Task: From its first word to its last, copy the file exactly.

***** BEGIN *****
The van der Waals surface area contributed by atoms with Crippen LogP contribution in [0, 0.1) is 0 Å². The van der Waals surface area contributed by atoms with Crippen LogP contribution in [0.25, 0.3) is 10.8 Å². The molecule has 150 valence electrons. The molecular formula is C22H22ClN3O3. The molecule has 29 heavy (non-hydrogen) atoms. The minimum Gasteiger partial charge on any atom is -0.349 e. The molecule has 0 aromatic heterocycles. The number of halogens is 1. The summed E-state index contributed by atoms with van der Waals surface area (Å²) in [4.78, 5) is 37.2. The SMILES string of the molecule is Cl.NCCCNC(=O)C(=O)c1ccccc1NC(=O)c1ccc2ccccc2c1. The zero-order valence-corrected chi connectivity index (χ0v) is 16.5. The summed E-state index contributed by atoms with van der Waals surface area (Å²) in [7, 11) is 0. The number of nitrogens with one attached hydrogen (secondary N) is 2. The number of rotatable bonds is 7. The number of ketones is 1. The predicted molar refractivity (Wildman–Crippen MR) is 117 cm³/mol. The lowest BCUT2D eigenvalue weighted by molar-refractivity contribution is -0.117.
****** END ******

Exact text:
The van der Waals surface area contributed by atoms with Crippen LogP contribution in [0, 0.1) is 0 Å². The van der Waals surface area contributed by atoms with Crippen LogP contribution in [0.25, 0.3) is 10.8 Å². The molecule has 150 valence electrons. The molecular formula is C22H22ClN3O3. The molecule has 29 heavy (non-hydrogen) atoms. The minimum Gasteiger partial charge on any atom is -0.349 e. The molecule has 0 aromatic heterocycles. The number of halogens is 1. The summed E-state index contributed by atoms with van der Waals surface area (Å²) in [4.78, 5) is 37.2. The SMILES string of the molecule is Cl.NCCCNC(=O)C(=O)c1ccccc1NC(=O)c1ccc2ccccc2c1. The zero-order valence-corrected chi connectivity index (χ0v) is 16.5. The summed E-state index contributed by atoms with van der Waals surface area (Å²) in [7, 11) is 0. The number of nitrogens with one attached hydrogen (secondary N) is 2. The number of rotatable bonds is 7. The number of ketones is 1. The predicted molar refractivity (Wildman–Crippen MR) is 117 cm³/mol. The lowest BCUT2D eigenvalue weighted by molar-refractivity contribution is -0.117.